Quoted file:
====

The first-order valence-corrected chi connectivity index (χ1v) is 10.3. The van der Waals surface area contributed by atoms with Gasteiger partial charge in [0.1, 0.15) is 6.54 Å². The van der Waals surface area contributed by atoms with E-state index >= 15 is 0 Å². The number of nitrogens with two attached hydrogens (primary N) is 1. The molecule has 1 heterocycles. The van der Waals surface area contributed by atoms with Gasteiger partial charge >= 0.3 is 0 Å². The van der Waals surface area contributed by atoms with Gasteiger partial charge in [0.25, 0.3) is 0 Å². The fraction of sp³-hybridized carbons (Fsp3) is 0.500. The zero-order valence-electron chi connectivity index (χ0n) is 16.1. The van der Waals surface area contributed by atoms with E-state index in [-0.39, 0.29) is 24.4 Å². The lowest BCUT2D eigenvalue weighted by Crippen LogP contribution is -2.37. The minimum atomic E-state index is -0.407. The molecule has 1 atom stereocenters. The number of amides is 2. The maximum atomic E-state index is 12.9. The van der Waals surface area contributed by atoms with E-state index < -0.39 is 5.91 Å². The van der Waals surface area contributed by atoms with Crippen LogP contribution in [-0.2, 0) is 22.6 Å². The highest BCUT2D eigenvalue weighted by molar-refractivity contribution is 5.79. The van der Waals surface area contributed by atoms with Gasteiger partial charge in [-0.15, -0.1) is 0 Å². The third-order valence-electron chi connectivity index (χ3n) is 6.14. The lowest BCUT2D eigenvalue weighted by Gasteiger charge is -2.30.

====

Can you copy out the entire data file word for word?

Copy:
The first-order valence-corrected chi connectivity index (χ1v) is 10.3. The van der Waals surface area contributed by atoms with Gasteiger partial charge in [0.1, 0.15) is 6.54 Å². The van der Waals surface area contributed by atoms with E-state index >= 15 is 0 Å². The number of nitrogens with two attached hydrogens (primary N) is 1. The molecule has 1 heterocycles. The van der Waals surface area contributed by atoms with Gasteiger partial charge >= 0.3 is 0 Å². The van der Waals surface area contributed by atoms with Gasteiger partial charge in [0.25, 0.3) is 0 Å². The fraction of sp³-hybridized carbons (Fsp3) is 0.500. The zero-order valence-electron chi connectivity index (χ0n) is 16.1. The van der Waals surface area contributed by atoms with E-state index in [-0.39, 0.29) is 24.4 Å². The lowest BCUT2D eigenvalue weighted by Crippen LogP contribution is -2.37. The minimum atomic E-state index is -0.407. The molecule has 1 atom stereocenters. The number of amides is 2. The maximum atomic E-state index is 12.9. The van der Waals surface area contributed by atoms with E-state index < -0.39 is 5.91 Å². The van der Waals surface area contributed by atoms with Crippen LogP contribution in [-0.2, 0) is 22.6 Å². The highest BCUT2D eigenvalue weighted by molar-refractivity contribution is 5.79. The van der Waals surface area contributed by atoms with Gasteiger partial charge in [-0.15, -0.1) is 0 Å². The third-order valence-electron chi connectivity index (χ3n) is 6.14. The lowest BCUT2D eigenvalue weighted by Gasteiger charge is -2.30.